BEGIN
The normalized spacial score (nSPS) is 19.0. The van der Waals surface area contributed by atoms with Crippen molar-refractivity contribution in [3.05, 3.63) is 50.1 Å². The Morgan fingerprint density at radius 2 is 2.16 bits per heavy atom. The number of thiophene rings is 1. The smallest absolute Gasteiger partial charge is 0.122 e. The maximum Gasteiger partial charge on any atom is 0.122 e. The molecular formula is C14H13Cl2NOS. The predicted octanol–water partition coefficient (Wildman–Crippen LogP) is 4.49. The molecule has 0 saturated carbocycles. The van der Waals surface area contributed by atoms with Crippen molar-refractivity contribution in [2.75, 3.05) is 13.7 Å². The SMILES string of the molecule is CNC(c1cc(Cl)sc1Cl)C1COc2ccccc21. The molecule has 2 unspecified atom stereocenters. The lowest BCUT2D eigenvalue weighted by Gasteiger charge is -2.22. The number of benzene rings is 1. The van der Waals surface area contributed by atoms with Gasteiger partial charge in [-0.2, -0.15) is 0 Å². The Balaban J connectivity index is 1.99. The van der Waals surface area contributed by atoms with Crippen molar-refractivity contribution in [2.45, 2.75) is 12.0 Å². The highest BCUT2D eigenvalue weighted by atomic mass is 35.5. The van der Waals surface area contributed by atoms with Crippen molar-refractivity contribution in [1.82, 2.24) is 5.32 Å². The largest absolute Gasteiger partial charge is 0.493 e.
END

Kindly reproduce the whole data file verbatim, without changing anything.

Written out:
The normalized spacial score (nSPS) is 19.0. The van der Waals surface area contributed by atoms with Crippen molar-refractivity contribution in [3.05, 3.63) is 50.1 Å². The Morgan fingerprint density at radius 2 is 2.16 bits per heavy atom. The number of thiophene rings is 1. The smallest absolute Gasteiger partial charge is 0.122 e. The maximum Gasteiger partial charge on any atom is 0.122 e. The molecular formula is C14H13Cl2NOS. The predicted octanol–water partition coefficient (Wildman–Crippen LogP) is 4.49. The molecule has 0 saturated carbocycles. The van der Waals surface area contributed by atoms with Crippen molar-refractivity contribution in [2.75, 3.05) is 13.7 Å². The SMILES string of the molecule is CNC(c1cc(Cl)sc1Cl)C1COc2ccccc21. The molecule has 2 unspecified atom stereocenters. The lowest BCUT2D eigenvalue weighted by Gasteiger charge is -2.22. The number of benzene rings is 1. The van der Waals surface area contributed by atoms with Gasteiger partial charge in [-0.2, -0.15) is 0 Å². The Balaban J connectivity index is 1.99. The van der Waals surface area contributed by atoms with Crippen molar-refractivity contribution in [2.45, 2.75) is 12.0 Å². The highest BCUT2D eigenvalue weighted by atomic mass is 35.5. The van der Waals surface area contributed by atoms with Crippen molar-refractivity contribution in [1.82, 2.24) is 5.32 Å². The largest absolute Gasteiger partial charge is 0.493 e.